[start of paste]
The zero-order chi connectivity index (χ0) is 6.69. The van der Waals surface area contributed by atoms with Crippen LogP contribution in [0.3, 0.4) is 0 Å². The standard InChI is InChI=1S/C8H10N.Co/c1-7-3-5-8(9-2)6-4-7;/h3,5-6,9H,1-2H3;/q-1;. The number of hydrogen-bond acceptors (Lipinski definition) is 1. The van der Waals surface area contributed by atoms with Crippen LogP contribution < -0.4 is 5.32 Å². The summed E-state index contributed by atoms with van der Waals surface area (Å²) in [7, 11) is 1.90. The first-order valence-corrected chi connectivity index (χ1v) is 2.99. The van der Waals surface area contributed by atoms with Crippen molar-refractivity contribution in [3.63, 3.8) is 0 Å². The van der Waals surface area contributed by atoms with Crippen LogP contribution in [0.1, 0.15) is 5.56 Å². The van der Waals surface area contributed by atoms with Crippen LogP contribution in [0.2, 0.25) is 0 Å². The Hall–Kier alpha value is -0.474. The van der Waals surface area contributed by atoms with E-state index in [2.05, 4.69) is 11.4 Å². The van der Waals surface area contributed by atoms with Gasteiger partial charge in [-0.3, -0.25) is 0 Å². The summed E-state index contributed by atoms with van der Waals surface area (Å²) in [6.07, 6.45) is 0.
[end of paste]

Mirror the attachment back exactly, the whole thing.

The zero-order chi connectivity index (χ0) is 6.69. The van der Waals surface area contributed by atoms with Crippen LogP contribution in [0.3, 0.4) is 0 Å². The standard InChI is InChI=1S/C8H10N.Co/c1-7-3-5-8(9-2)6-4-7;/h3,5-6,9H,1-2H3;/q-1;. The number of hydrogen-bond acceptors (Lipinski definition) is 1. The van der Waals surface area contributed by atoms with Crippen LogP contribution < -0.4 is 5.32 Å². The summed E-state index contributed by atoms with van der Waals surface area (Å²) in [7, 11) is 1.90. The first-order valence-corrected chi connectivity index (χ1v) is 2.99. The van der Waals surface area contributed by atoms with Crippen molar-refractivity contribution in [3.63, 3.8) is 0 Å². The van der Waals surface area contributed by atoms with Crippen LogP contribution in [0.1, 0.15) is 5.56 Å². The van der Waals surface area contributed by atoms with Crippen LogP contribution in [0.2, 0.25) is 0 Å². The Hall–Kier alpha value is -0.474. The van der Waals surface area contributed by atoms with E-state index in [2.05, 4.69) is 11.4 Å². The van der Waals surface area contributed by atoms with Gasteiger partial charge in [-0.3, -0.25) is 0 Å². The summed E-state index contributed by atoms with van der Waals surface area (Å²) in [6.07, 6.45) is 0.